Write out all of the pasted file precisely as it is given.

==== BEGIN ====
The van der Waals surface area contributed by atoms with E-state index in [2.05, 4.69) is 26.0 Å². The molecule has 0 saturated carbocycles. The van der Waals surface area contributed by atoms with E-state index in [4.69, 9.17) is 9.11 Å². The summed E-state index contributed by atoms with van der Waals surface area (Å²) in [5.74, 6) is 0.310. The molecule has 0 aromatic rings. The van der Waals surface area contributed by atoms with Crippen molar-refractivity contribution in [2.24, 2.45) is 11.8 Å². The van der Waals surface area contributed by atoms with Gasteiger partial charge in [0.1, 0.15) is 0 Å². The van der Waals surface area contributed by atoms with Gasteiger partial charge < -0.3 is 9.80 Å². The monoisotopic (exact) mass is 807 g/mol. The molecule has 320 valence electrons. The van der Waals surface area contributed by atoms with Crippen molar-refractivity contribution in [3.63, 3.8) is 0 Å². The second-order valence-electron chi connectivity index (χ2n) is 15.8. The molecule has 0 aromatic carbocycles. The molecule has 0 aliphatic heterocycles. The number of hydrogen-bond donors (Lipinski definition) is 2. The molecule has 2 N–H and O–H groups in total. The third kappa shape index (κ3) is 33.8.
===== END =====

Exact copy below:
The van der Waals surface area contributed by atoms with E-state index in [2.05, 4.69) is 26.0 Å². The molecule has 0 saturated carbocycles. The van der Waals surface area contributed by atoms with E-state index in [4.69, 9.17) is 9.11 Å². The summed E-state index contributed by atoms with van der Waals surface area (Å²) in [5.74, 6) is 0.310. The molecule has 0 aromatic rings. The van der Waals surface area contributed by atoms with Crippen molar-refractivity contribution in [2.24, 2.45) is 11.8 Å². The van der Waals surface area contributed by atoms with Gasteiger partial charge in [0.1, 0.15) is 0 Å². The van der Waals surface area contributed by atoms with Gasteiger partial charge < -0.3 is 9.80 Å². The monoisotopic (exact) mass is 807 g/mol. The molecule has 320 valence electrons. The van der Waals surface area contributed by atoms with Crippen molar-refractivity contribution in [3.63, 3.8) is 0 Å². The second-order valence-electron chi connectivity index (χ2n) is 15.8. The molecule has 0 aromatic carbocycles. The molecule has 0 aliphatic heterocycles. The number of hydrogen-bond donors (Lipinski definition) is 2. The molecule has 2 N–H and O–H groups in total. The third kappa shape index (κ3) is 33.8.